Prof Gwyn Prins, best known to readers here as one of the authors of the Hartwell paper, was discussing Wikileaks and related issues on BBC Radio's The Moral Maze (audio here). At one point the conversation turns to Climategate (about 34 mins in).
Portillo: There was an interesting case recently where climate change scientists found that their emails had come into the public domain and these emails appeared to cast doubt on the way in whcih had been arriving at their conclusions and, now, I understand that people have a right to privacy and I understand that normally an email between one person and another is a private matter but it seemed to me that where these emails between scientists touched upon something which they had been making claims about which had enormous consequences for our fiscal arrangements and for our behavioural arrangements and so on, that these were a matter of geniune public interest.
Gwyn Prins: I agree, and this is an area on which you and I will have no difficulty in seeing eye to eye, because we are now into a different area. The leaks from the University of East Anglia Climatic Research Unit are exceptionally interesting and exceptionally worrying and what is also worrying is that the inquiries that have been held so far have not resolved the fundamental problems about them. But what made them of public importance and interest was that it appeared that people with expert knowledge were allowing themselves to cross the line into advocacy and that is where it becomes a political issue.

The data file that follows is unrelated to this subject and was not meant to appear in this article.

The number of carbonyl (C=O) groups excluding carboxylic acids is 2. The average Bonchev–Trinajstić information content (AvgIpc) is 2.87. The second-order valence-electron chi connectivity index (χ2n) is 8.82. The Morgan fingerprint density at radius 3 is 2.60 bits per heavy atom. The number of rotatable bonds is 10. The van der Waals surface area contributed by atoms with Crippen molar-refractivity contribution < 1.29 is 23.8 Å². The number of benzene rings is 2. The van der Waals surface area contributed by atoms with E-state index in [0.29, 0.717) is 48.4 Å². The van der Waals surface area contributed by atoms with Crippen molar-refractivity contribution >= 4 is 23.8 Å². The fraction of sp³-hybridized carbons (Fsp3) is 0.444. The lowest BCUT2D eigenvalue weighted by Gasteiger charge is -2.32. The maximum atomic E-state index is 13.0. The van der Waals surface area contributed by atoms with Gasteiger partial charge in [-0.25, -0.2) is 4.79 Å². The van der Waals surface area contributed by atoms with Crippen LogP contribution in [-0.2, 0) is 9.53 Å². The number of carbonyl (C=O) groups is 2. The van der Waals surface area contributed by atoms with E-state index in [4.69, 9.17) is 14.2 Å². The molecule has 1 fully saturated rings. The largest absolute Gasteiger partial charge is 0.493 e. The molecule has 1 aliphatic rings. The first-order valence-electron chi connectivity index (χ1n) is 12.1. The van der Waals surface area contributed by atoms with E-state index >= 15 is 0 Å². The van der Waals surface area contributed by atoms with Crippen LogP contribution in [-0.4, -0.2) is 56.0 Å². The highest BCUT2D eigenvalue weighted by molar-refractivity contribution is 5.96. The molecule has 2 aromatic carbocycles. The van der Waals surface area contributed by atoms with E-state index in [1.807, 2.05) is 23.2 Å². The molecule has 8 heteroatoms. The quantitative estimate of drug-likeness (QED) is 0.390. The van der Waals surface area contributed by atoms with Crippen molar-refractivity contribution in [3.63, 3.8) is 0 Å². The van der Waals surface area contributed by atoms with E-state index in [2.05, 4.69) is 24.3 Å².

It is interesting to see the failure of the Climategate inquiries discussed so openly on the BBC. I wonder if any Science and Technology Committee members were listening?